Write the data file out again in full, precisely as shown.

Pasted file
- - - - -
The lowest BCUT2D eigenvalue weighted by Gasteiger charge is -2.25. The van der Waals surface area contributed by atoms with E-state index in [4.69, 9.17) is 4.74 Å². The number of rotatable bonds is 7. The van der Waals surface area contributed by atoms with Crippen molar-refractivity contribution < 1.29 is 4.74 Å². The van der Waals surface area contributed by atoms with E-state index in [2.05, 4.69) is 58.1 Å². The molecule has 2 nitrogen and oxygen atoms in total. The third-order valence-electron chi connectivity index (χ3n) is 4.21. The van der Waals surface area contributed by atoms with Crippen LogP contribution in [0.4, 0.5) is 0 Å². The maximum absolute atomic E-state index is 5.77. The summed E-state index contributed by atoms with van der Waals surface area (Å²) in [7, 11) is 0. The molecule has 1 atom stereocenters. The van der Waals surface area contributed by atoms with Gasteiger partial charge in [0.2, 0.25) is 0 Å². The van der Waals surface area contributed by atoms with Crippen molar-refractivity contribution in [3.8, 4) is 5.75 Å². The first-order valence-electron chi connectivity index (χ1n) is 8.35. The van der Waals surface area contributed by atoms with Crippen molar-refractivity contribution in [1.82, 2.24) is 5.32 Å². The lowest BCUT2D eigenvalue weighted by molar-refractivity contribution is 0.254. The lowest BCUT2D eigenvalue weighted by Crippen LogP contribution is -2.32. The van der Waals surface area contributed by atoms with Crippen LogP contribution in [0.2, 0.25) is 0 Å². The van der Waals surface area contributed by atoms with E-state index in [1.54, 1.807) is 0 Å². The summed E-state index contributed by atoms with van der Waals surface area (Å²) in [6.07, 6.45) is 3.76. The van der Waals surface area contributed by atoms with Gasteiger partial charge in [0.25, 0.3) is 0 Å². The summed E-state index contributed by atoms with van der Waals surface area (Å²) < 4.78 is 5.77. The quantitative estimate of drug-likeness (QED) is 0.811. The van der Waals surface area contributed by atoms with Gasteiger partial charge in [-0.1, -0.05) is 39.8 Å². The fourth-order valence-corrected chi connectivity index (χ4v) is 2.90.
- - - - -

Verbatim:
The lowest BCUT2D eigenvalue weighted by Gasteiger charge is -2.25. The van der Waals surface area contributed by atoms with E-state index in [4.69, 9.17) is 4.74 Å². The number of rotatable bonds is 7. The van der Waals surface area contributed by atoms with Crippen molar-refractivity contribution < 1.29 is 4.74 Å². The van der Waals surface area contributed by atoms with E-state index in [2.05, 4.69) is 58.1 Å². The molecule has 2 nitrogen and oxygen atoms in total. The third-order valence-electron chi connectivity index (χ3n) is 4.21. The van der Waals surface area contributed by atoms with Crippen LogP contribution in [0.4, 0.5) is 0 Å². The maximum absolute atomic E-state index is 5.77. The summed E-state index contributed by atoms with van der Waals surface area (Å²) in [7, 11) is 0. The molecule has 1 atom stereocenters. The van der Waals surface area contributed by atoms with Gasteiger partial charge in [0.2, 0.25) is 0 Å². The van der Waals surface area contributed by atoms with Crippen molar-refractivity contribution in [3.8, 4) is 5.75 Å². The first-order valence-electron chi connectivity index (χ1n) is 8.35. The van der Waals surface area contributed by atoms with Crippen molar-refractivity contribution in [1.82, 2.24) is 5.32 Å². The lowest BCUT2D eigenvalue weighted by molar-refractivity contribution is 0.254. The lowest BCUT2D eigenvalue weighted by Crippen LogP contribution is -2.32. The van der Waals surface area contributed by atoms with Crippen LogP contribution in [0.2, 0.25) is 0 Å². The van der Waals surface area contributed by atoms with E-state index in [1.54, 1.807) is 0 Å². The summed E-state index contributed by atoms with van der Waals surface area (Å²) in [6.07, 6.45) is 3.76. The van der Waals surface area contributed by atoms with Gasteiger partial charge in [0.25, 0.3) is 0 Å². The summed E-state index contributed by atoms with van der Waals surface area (Å²) < 4.78 is 5.77. The quantitative estimate of drug-likeness (QED) is 0.811. The van der Waals surface area contributed by atoms with Gasteiger partial charge in [-0.1, -0.05) is 39.8 Å². The fourth-order valence-corrected chi connectivity index (χ4v) is 2.90.